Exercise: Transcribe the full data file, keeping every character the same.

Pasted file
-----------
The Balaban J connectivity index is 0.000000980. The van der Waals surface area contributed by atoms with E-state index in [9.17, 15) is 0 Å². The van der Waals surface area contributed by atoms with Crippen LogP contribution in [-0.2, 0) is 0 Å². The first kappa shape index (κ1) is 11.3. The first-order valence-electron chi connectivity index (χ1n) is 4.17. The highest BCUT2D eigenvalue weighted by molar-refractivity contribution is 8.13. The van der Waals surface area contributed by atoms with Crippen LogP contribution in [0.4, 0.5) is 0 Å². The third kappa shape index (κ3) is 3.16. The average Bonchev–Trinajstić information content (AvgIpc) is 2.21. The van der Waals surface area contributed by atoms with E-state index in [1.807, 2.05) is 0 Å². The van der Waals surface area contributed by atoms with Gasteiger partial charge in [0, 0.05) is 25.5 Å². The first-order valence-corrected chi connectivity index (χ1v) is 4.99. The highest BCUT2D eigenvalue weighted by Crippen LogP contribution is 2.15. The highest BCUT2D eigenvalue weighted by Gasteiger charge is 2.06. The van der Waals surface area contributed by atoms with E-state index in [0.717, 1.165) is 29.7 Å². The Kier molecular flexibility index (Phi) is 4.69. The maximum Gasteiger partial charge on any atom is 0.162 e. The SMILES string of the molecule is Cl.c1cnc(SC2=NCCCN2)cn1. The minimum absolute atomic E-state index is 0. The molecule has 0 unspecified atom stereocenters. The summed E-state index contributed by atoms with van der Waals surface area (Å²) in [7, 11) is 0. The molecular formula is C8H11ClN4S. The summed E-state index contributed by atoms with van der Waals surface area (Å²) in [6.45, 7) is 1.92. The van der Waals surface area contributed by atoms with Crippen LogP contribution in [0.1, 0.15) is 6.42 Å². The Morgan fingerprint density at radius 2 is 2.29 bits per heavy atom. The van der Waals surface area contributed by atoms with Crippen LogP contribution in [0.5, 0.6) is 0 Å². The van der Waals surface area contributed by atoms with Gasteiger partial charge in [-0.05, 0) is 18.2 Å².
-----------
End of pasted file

The Balaban J connectivity index is 0.000000980. The van der Waals surface area contributed by atoms with E-state index in [9.17, 15) is 0 Å². The van der Waals surface area contributed by atoms with Crippen LogP contribution in [-0.2, 0) is 0 Å². The first kappa shape index (κ1) is 11.3. The first-order valence-electron chi connectivity index (χ1n) is 4.17. The highest BCUT2D eigenvalue weighted by molar-refractivity contribution is 8.13. The van der Waals surface area contributed by atoms with Crippen LogP contribution in [0.4, 0.5) is 0 Å². The third kappa shape index (κ3) is 3.16. The average Bonchev–Trinajstić information content (AvgIpc) is 2.21. The van der Waals surface area contributed by atoms with E-state index in [1.807, 2.05) is 0 Å². The van der Waals surface area contributed by atoms with Gasteiger partial charge in [0, 0.05) is 25.5 Å². The first-order valence-corrected chi connectivity index (χ1v) is 4.99. The highest BCUT2D eigenvalue weighted by Crippen LogP contribution is 2.15. The highest BCUT2D eigenvalue weighted by Gasteiger charge is 2.06. The van der Waals surface area contributed by atoms with E-state index in [0.717, 1.165) is 29.7 Å². The Kier molecular flexibility index (Phi) is 4.69. The maximum Gasteiger partial charge on any atom is 0.162 e. The SMILES string of the molecule is Cl.c1cnc(SC2=NCCCN2)cn1. The minimum absolute atomic E-state index is 0. The molecule has 0 unspecified atom stereocenters. The summed E-state index contributed by atoms with van der Waals surface area (Å²) in [7, 11) is 0. The molecular formula is C8H11ClN4S. The summed E-state index contributed by atoms with van der Waals surface area (Å²) in [6.45, 7) is 1.92. The van der Waals surface area contributed by atoms with Crippen LogP contribution in [0.1, 0.15) is 6.42 Å². The Morgan fingerprint density at radius 2 is 2.29 bits per heavy atom. The van der Waals surface area contributed by atoms with Crippen LogP contribution in [0.5, 0.6) is 0 Å². The van der Waals surface area contributed by atoms with Gasteiger partial charge in [-0.05, 0) is 18.2 Å².